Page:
Updated: December 17, 2013 2:56PM
After her purse was snatched in 1976, Patricia McDonough began receiving threatening phone calls from a man who identified himself as her robber. Following one of the calls she saw a car she recognized from the scene of the crime slowly pass by her house in Baltimore.
Police later spotted the same car in McDonough’s neighborhood, driven by a man who matched her description of the purse snatcher, and used the license plate number to identify the owner as Michael Lee Smith. Based on this information, the police asked the phone company to install a “pen register,” which recorded the numbers dialed by Smith for a couple of days. One of those numbers was McDonough’s.
As a federal judge pointed out on Monday, this brief monitoring of a specific criminal suspect bears little resemblance to the National Security Agency’s comprehensive database of phone records, which includes information about every call placed in the United States during the last five years.
Yet the Obama administration argues that Smith v. Maryland, the 1979 decision in which the Supreme Court approved the warrantless surveillance that incriminated Smith, means there is no constitutional problem with treating every American as a potential terrorist. Amazingly, the government’s interpretation may be right.
U.S. District Judge Richard Leon, who issued a preliminary injunction against the NSA’s database, rejected the government’s reliance on Smith. Not only is the NSA casting a vastly wider net than the cops in Baltimore, he said, but the ubiquity of cellphones makes telephone “metadata” — information about who called whom, when, and for how long — much more revealing than it used to be.
“Records that once would have revealed a few scattered tiles of information about a person now reveal an entire mosaic — a vibrant and constantly updating picture of the person’s life,” Leon wrote. “The Smith pen register and the ongoing NSA Bulk Telephony Metadata Program have so many significant distinctions between them that I cannot possibly navigate these uncharted Fourth Amendment waters using as my North Star a case that predates the rise of cell phones.”
Leon’s argument would be compelling if Smith did not include sweeping language that seems to rule out Fourth Amendment challenges to government collection of information about you, no matter how sensitive, if you have divulged it to someone else. “This Court consistently has held,” the justices said, “that a person has no legitimate expectation of privacy in information he voluntarily turns over to third parties.”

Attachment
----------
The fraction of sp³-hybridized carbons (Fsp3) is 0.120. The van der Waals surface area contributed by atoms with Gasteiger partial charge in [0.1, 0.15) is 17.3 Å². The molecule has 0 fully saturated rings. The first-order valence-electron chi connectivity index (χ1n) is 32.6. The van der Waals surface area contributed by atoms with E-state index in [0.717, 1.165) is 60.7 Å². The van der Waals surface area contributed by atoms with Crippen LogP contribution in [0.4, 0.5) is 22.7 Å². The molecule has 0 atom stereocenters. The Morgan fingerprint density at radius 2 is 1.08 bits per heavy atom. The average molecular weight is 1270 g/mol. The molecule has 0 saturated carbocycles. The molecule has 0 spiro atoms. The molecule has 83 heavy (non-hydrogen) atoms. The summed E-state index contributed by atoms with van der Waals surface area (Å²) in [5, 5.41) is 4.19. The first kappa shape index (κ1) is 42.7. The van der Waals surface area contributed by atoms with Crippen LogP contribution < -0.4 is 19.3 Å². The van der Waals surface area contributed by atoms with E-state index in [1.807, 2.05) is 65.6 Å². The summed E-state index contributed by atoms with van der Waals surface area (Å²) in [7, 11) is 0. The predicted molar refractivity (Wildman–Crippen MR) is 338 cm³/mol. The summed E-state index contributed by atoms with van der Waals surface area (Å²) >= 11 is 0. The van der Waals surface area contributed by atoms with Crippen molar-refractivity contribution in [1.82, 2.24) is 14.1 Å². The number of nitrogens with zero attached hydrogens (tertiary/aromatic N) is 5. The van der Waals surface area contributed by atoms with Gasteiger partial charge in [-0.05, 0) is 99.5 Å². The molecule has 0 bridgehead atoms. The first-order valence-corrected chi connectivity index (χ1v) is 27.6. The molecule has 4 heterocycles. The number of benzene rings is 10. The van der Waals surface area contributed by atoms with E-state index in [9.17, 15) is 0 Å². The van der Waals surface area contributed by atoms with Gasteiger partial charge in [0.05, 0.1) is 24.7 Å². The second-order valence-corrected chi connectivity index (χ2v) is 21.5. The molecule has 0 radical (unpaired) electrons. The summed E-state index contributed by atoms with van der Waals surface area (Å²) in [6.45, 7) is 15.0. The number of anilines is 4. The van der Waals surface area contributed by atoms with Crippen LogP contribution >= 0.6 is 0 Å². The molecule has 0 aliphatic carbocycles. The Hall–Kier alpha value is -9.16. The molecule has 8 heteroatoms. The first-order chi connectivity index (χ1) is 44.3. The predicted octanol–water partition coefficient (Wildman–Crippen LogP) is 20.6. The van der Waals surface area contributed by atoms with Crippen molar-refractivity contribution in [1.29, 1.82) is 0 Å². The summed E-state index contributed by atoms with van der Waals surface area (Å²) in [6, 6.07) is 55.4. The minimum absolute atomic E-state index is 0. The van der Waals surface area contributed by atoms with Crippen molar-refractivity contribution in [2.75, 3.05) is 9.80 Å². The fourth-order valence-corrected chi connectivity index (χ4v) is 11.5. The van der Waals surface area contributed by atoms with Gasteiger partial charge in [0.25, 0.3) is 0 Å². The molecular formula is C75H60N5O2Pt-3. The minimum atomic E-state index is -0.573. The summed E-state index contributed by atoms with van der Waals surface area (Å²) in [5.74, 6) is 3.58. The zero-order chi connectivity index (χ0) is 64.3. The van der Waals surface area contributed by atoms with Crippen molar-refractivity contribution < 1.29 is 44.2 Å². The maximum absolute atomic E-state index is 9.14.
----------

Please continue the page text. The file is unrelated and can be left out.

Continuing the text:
The implications of this misbegotten “third party doctrine” are chilling at a time when so much of our personal information, including email, photos, Web browsing histories, cellphone locations, and private files of every description, is stored on computers outside of our homes. According to the Supreme Court, remotely stored information receives only as much protection as legislators decide to give it. Unless a statute says otherwise, government snoops may peruse our electronic lives at will.
The NSA’s phone record database is just one example of where this logic can lead. Leon likened the program to the “general warrants” loathed by the Framers, since it involves the collection of unspecified evidence without any basis for suspicion.
“I cannot imagine a more ‘indiscriminate’ and ‘arbitrary invasion’ than this systematic and high-tech collection and retention of personal data on virtually every single citizen for purposes of querying and analyzing it without prior judicial approval,” Leon wrote. “Surely, such a program infringes on ‘that degree of privacy’ that the Founders enshrined in the Fourth Amendment.”
Surely it does, but it is hard to see how the Supreme Court can reach that conclusion without reconsidering the third party doctrine, as Justice Sonia Sotomayor has recommended. “This approach,” Sotomayor observed last year, “is ill-suited to the digital age, in which people reveal a great deal of information about themselves to third parties in the course of carrying out mundane tasks.” Privacy cannot survive if information shared with anyone is automatically exposed to the government.
Jacob Sullum is a senior editor at Reason magazine.